Ousalice, who served in the Falklands and the Middle East, had his medal removed after being found guilty of 'conduct prejudicial to good order and naval discipline'
By Hugo Greenhalgh
PORTSMOUTH, England, Jan 22 (Thomson Reuters Foundation) - A war veteran who regained his medal on Wednesday, almost 30 years after he was dismissed from Britain's Royal Navy because of his sexuality, said he would fight for compensation for other LGBT+ people thrown out of the armed forces.
Joe Ousalice, 69, was presented with his medal for good conduct and long service by Britain's defence secretary at a ceremony in Portsmouth, a southern English town steeped in naval history.
Ousalice, who is bisexual, said he was "elated" but added that the fight to be treated equally by the Ministry of Defence would continue.
"I've got my medal now and it would be a nice gesture by the armed forces if they could pay compensation for the hundreds of others who have gone through (a) not dissimilar situation that I went through," he said.
Ousalice, a radio operator who served in the Falklands, Northern Ireland and the Middle East, had his medal removed after being found guilty of "conduct prejudicial to good order and naval discipline".
After a civilian conviction for gross indecency with another man – a charge Ousalice denies – he was accused of indecently assaulting another sailor, said human rights group Liberty, which represented him in his battle to regain his medal.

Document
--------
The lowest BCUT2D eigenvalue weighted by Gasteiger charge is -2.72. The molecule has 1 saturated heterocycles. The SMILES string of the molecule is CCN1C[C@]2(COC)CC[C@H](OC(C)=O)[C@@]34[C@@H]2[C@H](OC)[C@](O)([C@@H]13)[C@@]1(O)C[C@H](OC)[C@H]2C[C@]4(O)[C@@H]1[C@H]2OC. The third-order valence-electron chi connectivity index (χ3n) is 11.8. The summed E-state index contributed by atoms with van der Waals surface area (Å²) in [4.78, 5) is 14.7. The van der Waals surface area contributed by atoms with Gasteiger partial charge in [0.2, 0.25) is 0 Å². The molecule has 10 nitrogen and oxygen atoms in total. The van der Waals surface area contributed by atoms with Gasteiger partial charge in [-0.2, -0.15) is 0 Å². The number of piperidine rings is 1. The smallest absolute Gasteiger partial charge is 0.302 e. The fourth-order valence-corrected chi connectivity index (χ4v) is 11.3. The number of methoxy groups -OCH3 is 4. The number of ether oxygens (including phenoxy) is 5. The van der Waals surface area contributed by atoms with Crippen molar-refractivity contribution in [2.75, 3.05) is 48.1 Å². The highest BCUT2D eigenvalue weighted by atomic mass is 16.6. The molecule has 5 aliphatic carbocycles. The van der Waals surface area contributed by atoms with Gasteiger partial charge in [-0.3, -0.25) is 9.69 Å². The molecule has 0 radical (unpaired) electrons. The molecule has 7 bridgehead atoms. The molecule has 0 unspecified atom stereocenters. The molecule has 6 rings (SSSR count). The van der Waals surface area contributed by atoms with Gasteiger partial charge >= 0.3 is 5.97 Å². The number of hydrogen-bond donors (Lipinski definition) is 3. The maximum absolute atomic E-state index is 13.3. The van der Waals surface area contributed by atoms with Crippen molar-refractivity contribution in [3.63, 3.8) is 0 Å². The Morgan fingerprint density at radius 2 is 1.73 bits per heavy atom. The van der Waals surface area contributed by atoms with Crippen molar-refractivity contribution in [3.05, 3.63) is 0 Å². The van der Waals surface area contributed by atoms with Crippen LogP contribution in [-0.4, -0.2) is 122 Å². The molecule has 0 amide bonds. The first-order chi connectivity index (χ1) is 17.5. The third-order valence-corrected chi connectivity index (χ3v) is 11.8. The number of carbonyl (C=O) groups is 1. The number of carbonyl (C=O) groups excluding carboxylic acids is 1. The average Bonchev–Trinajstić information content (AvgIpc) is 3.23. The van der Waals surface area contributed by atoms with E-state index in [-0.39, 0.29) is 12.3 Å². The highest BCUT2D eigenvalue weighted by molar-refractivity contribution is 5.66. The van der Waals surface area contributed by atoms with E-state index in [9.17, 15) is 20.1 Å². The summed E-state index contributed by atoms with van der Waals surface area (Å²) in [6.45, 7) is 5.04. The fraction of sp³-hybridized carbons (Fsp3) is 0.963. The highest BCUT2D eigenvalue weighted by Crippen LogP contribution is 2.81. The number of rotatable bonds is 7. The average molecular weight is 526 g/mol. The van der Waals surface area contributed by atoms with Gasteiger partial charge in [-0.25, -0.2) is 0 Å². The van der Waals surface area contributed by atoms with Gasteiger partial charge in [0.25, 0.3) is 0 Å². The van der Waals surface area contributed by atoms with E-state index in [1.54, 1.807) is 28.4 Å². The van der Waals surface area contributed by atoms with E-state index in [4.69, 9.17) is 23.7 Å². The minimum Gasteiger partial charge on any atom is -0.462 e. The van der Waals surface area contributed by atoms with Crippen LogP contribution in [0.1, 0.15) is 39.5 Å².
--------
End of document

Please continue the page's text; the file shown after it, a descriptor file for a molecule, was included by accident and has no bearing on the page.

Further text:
Ousalice was acquitted by court martial, but still dismissed in 1993. Before he was dismissed he was demoted to a lower rank, which is reflected in his navy pension.
"I lost my home in the West Country, I lost my girlfriend, I went heavily into debt and it took me 10 years to get back on my feet," Ousalice told the Thomson Reuters Foundation in Portsmouth.
Britain removed its ban on LGBT+ military personnel in 2000 following a victory by campaigners at the European Court of Human Rights.
Defence Secretary Ben Wallace said in a statement that the way Ousalice and other were treated had been unacceptable.
"I can only apologise," he said. "We should also take comfort from how much the Armed Forces have changed in recent years, becoming the diverse employer they are today."
The Ministry of Defence declined to comment further on calls for compensation.
Ousalice said before his next campaign started, he would first catch up on much-needed sleep.
"But one thing (the Ministry of Defence) is aware of now is that they haven't seen the last of me until this has been resolved," he said.
(Reporting by Hugo Greenhalgh, Editing by Claire Cozens. Please credit the Thomson Reuters Foundation, the charitable arm of Thomson Reuters, that covers that covers humanitarian news, women's and LGBT+ rights, human trafficking, property rights, and climate change. Visit http://news.trust.org)
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